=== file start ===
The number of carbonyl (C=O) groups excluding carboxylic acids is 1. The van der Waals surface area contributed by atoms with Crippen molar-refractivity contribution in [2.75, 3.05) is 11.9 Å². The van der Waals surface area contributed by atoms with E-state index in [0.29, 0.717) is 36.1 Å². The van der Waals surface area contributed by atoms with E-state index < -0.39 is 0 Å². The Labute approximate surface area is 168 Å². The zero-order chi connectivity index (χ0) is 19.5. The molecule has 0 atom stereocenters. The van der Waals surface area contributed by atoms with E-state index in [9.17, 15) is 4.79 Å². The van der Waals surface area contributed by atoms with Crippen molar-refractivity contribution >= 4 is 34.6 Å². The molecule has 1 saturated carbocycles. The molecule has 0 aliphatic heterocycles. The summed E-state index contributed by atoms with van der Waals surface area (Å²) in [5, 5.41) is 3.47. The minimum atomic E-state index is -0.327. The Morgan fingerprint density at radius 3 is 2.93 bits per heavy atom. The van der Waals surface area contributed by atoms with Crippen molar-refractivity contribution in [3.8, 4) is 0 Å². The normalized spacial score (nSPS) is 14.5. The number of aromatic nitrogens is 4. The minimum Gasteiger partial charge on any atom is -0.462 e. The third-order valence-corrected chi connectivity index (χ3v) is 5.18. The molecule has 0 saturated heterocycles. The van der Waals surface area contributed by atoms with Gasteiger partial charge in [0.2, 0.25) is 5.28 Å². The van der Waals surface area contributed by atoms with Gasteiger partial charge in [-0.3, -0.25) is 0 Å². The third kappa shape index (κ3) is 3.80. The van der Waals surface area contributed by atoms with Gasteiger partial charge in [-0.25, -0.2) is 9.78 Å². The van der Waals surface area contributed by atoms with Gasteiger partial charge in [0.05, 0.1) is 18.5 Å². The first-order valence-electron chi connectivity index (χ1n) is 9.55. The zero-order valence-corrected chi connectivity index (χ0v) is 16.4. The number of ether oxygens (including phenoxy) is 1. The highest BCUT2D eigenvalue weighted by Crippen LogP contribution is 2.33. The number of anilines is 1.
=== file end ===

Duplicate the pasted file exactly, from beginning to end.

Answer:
The number of carbonyl (C=O) groups excluding carboxylic acids is 1. The van der Waals surface area contributed by atoms with Crippen molar-refractivity contribution in [2.75, 3.05) is 11.9 Å². The van der Waals surface area contributed by atoms with E-state index in [0.29, 0.717) is 36.1 Å². The van der Waals surface area contributed by atoms with E-state index < -0.39 is 0 Å². The Labute approximate surface area is 168 Å². The zero-order chi connectivity index (χ0) is 19.5. The molecule has 0 atom stereocenters. The van der Waals surface area contributed by atoms with E-state index in [9.17, 15) is 4.79 Å². The van der Waals surface area contributed by atoms with Crippen molar-refractivity contribution >= 4 is 34.6 Å². The molecule has 1 saturated carbocycles. The molecule has 0 aliphatic heterocycles. The summed E-state index contributed by atoms with van der Waals surface area (Å²) in [5, 5.41) is 3.47. The minimum atomic E-state index is -0.327. The Morgan fingerprint density at radius 3 is 2.93 bits per heavy atom. The van der Waals surface area contributed by atoms with Crippen molar-refractivity contribution in [3.8, 4) is 0 Å². The normalized spacial score (nSPS) is 14.5. The number of aromatic nitrogens is 4. The minimum Gasteiger partial charge on any atom is -0.462 e. The third-order valence-corrected chi connectivity index (χ3v) is 5.18. The molecule has 0 saturated heterocycles. The van der Waals surface area contributed by atoms with Gasteiger partial charge in [0.2, 0.25) is 5.28 Å². The van der Waals surface area contributed by atoms with Gasteiger partial charge in [-0.3, -0.25) is 0 Å². The third kappa shape index (κ3) is 3.80. The van der Waals surface area contributed by atoms with Gasteiger partial charge in [-0.25, -0.2) is 9.78 Å². The van der Waals surface area contributed by atoms with Gasteiger partial charge in [0.05, 0.1) is 18.5 Å². The first-order valence-electron chi connectivity index (χ1n) is 9.55. The zero-order valence-corrected chi connectivity index (χ0v) is 16.4. The number of ether oxygens (including phenoxy) is 1. The highest BCUT2D eigenvalue weighted by Crippen LogP contribution is 2.33. The number of anilines is 1.